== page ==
Guest Worker Reform and More Mechanization Needed

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By Karla Arboleda

While the H-2A program in the United States helps agriculture when native workers are not able or willing, experts agree that H-2A reform could lead to a more sustainable industry.

The hard work and discipline required of people working on farms have become less attractive to Americans. This puts U.S. growers at a disadvantage in comparison to other countries. Hiring migrant workers for seasonal labor has been helpful, but the outcome could be better.

By changing the American immigration system to establish a steady and legal supply of workers in a timely manner, growers and consumers could be more confident in what effective labor could produce in the future.

Zhengfei Guan, a University of Florida assistant professor of agricultural economics, describes the current guest worker program as needing attention from the government and growers alike in order to keep up with competition.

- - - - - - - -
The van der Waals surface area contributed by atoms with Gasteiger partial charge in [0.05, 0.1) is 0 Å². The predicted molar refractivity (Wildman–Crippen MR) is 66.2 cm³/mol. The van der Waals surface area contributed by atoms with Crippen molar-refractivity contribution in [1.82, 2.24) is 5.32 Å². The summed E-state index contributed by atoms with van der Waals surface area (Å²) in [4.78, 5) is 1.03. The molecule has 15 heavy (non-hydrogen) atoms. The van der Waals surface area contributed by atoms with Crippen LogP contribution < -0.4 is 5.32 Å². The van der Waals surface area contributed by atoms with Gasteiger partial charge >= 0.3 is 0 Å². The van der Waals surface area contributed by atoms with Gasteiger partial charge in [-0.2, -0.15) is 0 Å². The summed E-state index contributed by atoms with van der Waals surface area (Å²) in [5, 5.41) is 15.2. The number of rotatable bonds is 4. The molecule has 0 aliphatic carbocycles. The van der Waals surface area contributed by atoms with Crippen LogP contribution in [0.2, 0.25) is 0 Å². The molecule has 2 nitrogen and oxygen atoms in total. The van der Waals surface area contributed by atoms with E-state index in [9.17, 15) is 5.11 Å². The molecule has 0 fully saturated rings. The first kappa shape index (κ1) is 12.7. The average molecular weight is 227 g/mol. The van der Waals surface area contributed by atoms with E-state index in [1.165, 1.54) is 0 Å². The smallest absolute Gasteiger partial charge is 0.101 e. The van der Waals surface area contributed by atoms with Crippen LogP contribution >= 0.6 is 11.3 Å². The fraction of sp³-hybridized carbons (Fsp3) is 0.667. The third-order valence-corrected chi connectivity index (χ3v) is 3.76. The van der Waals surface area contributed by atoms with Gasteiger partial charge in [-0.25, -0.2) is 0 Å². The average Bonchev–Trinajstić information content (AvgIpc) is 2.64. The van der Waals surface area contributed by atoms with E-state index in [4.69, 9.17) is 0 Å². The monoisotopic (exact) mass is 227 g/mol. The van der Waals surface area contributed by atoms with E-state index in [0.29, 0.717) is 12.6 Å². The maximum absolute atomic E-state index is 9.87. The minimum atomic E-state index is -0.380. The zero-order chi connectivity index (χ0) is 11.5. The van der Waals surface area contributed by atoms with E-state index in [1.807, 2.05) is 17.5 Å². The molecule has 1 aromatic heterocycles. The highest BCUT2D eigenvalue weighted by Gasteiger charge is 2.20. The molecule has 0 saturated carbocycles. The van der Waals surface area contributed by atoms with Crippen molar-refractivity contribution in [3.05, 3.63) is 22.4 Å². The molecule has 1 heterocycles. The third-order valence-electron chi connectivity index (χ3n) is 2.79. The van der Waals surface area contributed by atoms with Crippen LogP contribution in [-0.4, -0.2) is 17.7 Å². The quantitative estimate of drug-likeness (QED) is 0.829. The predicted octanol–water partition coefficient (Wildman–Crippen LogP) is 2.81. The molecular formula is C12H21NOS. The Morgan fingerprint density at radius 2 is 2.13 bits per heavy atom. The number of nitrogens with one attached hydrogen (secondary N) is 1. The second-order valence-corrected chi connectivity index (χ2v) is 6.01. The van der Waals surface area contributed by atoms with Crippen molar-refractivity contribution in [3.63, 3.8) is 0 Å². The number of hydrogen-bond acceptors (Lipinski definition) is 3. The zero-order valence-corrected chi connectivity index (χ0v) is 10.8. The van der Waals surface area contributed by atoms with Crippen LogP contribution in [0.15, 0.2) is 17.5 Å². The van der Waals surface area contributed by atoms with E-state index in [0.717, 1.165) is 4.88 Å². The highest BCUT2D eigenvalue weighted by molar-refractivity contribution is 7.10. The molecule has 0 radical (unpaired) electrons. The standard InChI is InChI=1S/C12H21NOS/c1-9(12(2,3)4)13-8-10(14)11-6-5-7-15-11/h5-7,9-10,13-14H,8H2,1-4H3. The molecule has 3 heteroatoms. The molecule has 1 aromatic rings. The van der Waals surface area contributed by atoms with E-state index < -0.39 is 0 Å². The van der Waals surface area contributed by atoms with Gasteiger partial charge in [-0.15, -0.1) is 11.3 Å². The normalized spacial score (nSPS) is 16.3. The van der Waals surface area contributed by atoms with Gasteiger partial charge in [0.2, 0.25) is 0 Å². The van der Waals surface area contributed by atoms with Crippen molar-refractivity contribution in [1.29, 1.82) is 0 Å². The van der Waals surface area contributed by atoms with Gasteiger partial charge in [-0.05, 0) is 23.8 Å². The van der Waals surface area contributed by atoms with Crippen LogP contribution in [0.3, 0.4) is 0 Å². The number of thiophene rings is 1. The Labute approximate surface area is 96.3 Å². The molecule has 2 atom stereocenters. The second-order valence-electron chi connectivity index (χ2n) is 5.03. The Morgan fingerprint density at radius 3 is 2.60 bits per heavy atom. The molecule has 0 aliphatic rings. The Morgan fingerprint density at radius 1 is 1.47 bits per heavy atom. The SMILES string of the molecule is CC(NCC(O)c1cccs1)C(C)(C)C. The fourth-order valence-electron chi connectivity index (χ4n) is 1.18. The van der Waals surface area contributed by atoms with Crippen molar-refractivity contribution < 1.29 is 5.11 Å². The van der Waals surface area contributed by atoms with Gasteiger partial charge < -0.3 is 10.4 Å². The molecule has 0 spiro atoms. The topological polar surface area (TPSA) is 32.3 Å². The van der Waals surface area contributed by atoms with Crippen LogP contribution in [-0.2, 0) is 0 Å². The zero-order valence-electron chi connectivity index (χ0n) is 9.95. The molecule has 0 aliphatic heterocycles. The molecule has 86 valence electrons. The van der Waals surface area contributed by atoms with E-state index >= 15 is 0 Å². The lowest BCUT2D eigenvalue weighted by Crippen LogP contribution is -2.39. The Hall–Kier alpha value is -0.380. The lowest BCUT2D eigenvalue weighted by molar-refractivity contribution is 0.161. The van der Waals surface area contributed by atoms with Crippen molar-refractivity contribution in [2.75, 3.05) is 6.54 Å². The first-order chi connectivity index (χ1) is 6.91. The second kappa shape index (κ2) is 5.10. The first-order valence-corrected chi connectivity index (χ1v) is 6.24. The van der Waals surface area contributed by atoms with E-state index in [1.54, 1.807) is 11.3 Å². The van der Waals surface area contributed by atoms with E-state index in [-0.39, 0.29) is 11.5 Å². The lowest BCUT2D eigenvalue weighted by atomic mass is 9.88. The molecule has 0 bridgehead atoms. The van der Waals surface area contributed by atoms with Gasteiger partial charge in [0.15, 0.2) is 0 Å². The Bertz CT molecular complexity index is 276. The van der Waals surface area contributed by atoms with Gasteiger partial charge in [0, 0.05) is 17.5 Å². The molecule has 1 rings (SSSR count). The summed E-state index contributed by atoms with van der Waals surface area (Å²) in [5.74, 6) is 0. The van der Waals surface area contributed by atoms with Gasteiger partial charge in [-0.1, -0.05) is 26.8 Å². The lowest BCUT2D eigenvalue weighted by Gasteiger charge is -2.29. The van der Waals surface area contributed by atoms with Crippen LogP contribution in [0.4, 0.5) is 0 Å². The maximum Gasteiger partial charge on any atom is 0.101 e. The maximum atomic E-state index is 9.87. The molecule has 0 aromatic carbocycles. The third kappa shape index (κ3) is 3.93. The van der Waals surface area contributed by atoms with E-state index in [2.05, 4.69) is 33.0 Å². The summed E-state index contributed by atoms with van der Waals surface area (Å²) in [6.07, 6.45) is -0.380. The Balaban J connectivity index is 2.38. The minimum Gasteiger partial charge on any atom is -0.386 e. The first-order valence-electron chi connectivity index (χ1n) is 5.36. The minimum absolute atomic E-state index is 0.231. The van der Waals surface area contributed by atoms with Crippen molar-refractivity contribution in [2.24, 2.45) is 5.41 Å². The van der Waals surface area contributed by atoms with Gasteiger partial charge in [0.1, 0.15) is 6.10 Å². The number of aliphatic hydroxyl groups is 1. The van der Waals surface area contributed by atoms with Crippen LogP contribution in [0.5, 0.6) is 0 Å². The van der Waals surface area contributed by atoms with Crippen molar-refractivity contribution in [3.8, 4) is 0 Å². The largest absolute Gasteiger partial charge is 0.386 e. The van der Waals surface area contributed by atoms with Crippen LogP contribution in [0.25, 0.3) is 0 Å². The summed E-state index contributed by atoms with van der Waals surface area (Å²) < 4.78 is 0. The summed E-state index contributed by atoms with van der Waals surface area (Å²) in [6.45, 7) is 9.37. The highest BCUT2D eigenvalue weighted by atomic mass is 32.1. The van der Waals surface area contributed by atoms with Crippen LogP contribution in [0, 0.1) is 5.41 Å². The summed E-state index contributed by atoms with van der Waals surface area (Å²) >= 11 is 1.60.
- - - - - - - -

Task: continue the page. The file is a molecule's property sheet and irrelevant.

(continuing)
“We just need to have a valuable guest worker program to get more guest workers, say, from Mexico to work in the United States agricultural fields and to address escalating labor costs,” Guan said. “We need to reduce labor costs significantly to be more competitive when competing with Mexican products.”

According to Guan, grower production efficiency is based on three factors: market price, harvest and post-harvest costs and labor availability. Guan says labor-intensive industries like strawberries and fresh tomatoes also must be addressed long-term to include mechanization research to stay in business. 

“In the short run, we can reform the H-2A guest worker program. However, it’s not going to make the industry sustainable in competing with Mexican growers because they have significantly lower costs,” Guan said. “I think mechanization is the direction to go; it’s the future of the industry.”

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